Now or Later?
Should you go straight to graduate school? There are no hard and fast rules. It is a good idea to talk with faculty, prospective employers, and students currently pursuing programs of interest to you, to hear their perspectives on the advantages of immediate vs. delayed entry into graduate school.
You may want to consider these questions before making your decision:
- Are you reasonably sure of your career goals, or is there a strong possibility that you could change your mind after a taste of the working world?
- Would related work experience help you clarify ambiguous career goals?
- Is an advanced degree a prerequisite to your chosen career?
- How much will your job and salary prospects be enhanced by a graduate degree? The master's degree recipient almost always commands a higher yearly rate of pay. A $3,000–$4,000 differential is common, while in some technical disciplines $6,000–$8,000 is not uncommon.
- Would you have difficulty readjusting to student life after a break?
- Do you have a strong GPA? Would work experience enhance your application credentials by offsetting mediocre grades or test scores? In the case of some professional schools, admissions committees are generally as interested in your work background as in your "numbers."
- Will it be easier to enter graduate school in your field directly after college or after gaining work experience?
- What are the direct and indirect costs of graduate school? Include the cost of the program and books, living expenses and loss of income while you're in school.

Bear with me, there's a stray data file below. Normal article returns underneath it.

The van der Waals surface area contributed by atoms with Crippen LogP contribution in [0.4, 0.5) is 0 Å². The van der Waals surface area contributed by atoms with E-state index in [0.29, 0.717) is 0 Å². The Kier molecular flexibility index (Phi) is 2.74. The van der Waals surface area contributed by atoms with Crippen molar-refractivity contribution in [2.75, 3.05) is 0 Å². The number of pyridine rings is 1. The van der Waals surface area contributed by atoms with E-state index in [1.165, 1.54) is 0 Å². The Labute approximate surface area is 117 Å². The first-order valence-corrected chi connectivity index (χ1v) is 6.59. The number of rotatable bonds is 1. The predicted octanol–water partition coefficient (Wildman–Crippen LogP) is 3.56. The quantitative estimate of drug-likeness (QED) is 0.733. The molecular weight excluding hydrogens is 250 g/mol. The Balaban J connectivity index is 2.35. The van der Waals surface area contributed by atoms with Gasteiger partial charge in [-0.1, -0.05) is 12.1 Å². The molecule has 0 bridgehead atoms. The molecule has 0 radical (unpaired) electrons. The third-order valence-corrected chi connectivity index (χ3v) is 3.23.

- Is there a possibility a future employer might pay for you to attend graduate school?
If you know you want to go to graduate school later, there are still some things you can take care of now:
- Before you leave your undergraduate institution, ask your professors and on-campus employers to write recommendations for you. This will allow you to touch base with your potential references while they know you.
- If potential graduate schools are nearby, it is a good idea to interview at the school now.
- Take tests such as the GRE, MCAT, LSAT, etc., now while you are still in an academic frame of mind. Often the results are good for five years.
Combining Work and Graduate School
- Many recent graduates, strapped with sizable debts from undergraduate college years, forego the pursuit of an advanced degree and look for employment as soon as possible.
- The solution is finding employment with major corporations that offer tuition assistance programs as part of their benefits package. These programs allow employees to take courses and earn master's degrees at nearby colleges or universities while they advance their careers.
- Numerous corporations provide 100% assistance for tuition and fees for credit courses. Interestingly, tuition reimbursement remains an underused benefit. A recent survey by Hewitt Associates shows that only 7% of employees take advantage of company plans that pay for job-related courses.
- Some companies combine the tuition assistance benefit with a "front-pay" option that allows direct billing from the college to the corporation, eliminating the need for out-of-pocket expenses. Other companies allow employees to apply for up-front advances on 50% of tuition costs.
- Usually, classes must be taken during evenings or weekends to qualify for assistance.
Reproduced and adapted with permission from Sarah Lawrence College's Graduate School Guide.
Page last modified January 19, 2009